As signatories of The Anti-Greenwash Charter, Timber Development UK are committed to upholding good standards of responsible marketing practice. The purpose of this policy is to define the standards we adopt throughout our organisation to ensure green claims made about timber products and services are fair and substantiated.
This policy applies to all the forms of marketing and advertising we use, including television, radio, online marketing (including social media and influencer marketing), direct marketing, shopper marketing, packaging, events, trade, sales and other professional promotions and communications.
In addition to this policy, all marketing and communications must at all times comply with the relevant local laws and regulations.
Timber Development UK commit to the standards of communication set out in The Anti Greenwash Charter, and we also require all of our members to abide by these standards, which are as follows:
Transparency: We commit to clear communication of what sustainability benefit our product or service offers and don’t conceal or omit information.
Accountability: We substantiate our sustainability claims with accurate, and regularly evaluated empirical evidence. We commit to sharing facts, figures and statements that can be checked.
Fairness: We commit to using fair, clear and unambiguous language when providing comparisons with other products or organisations.
Honesty: We ensure we make specific statements about our organisation’s sustainability efforts and that our actions match those promises.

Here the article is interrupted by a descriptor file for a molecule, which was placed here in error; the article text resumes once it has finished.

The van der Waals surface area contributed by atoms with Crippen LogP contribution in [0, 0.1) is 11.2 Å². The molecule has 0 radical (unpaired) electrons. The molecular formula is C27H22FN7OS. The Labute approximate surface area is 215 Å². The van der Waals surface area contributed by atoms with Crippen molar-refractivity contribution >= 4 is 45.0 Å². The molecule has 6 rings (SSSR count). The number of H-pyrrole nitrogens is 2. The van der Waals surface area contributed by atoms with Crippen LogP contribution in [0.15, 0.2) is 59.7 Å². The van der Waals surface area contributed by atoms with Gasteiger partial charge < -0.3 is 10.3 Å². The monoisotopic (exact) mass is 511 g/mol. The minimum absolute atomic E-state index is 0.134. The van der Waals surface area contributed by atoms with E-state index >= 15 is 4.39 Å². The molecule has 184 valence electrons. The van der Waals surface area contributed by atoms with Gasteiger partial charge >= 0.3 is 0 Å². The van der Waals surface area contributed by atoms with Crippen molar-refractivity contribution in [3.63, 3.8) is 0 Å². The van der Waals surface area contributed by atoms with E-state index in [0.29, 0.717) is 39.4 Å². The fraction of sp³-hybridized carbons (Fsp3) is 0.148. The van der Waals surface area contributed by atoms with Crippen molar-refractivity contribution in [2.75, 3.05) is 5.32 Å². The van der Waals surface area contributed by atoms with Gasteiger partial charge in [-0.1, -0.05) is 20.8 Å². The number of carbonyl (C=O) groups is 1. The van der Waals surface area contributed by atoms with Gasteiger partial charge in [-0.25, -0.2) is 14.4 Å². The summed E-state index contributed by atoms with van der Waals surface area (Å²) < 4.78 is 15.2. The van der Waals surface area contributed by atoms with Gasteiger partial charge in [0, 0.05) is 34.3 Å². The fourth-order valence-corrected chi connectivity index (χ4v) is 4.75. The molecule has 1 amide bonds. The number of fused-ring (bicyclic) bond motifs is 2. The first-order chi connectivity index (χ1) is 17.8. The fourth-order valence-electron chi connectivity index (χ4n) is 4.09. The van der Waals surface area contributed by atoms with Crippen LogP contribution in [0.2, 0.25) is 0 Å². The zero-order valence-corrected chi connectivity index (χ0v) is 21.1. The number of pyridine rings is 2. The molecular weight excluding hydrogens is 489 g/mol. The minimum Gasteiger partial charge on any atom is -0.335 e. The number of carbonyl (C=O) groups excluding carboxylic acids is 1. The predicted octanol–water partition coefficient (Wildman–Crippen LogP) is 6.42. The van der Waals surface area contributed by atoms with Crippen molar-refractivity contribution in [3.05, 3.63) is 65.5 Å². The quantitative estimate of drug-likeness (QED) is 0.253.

We implement the following practices and procedures to ensure we uphold the aforementioned standards:
Where ‘green’ terms are used to describe timber and wood-based products and services, the following key definitions must be applied to ensure our claims are clear and transparent:
Responsibly / Sustainably Sourced: This term can only be used where due diligence has been carried out on the product to confirm it is ‘legal and sustainable’ in accordance with the requirements of the UK Government’s Central Point of Expertise on Timber. This may include ’Certified Timber’, timber imported under a FLEGT licence, or timber assessed under the Framework for evaluating category B evidence.
Certified Timber: Timber meeting the Category A requirements for certified timber under the UK Government’s Central Point of Expertise on Timber. This currently includes Forest Stewardship Council (FSC), Grown in Britain (GiB), and Programme for the Endorsement of Forest Certification (PEFC) certified product with full chain of custody.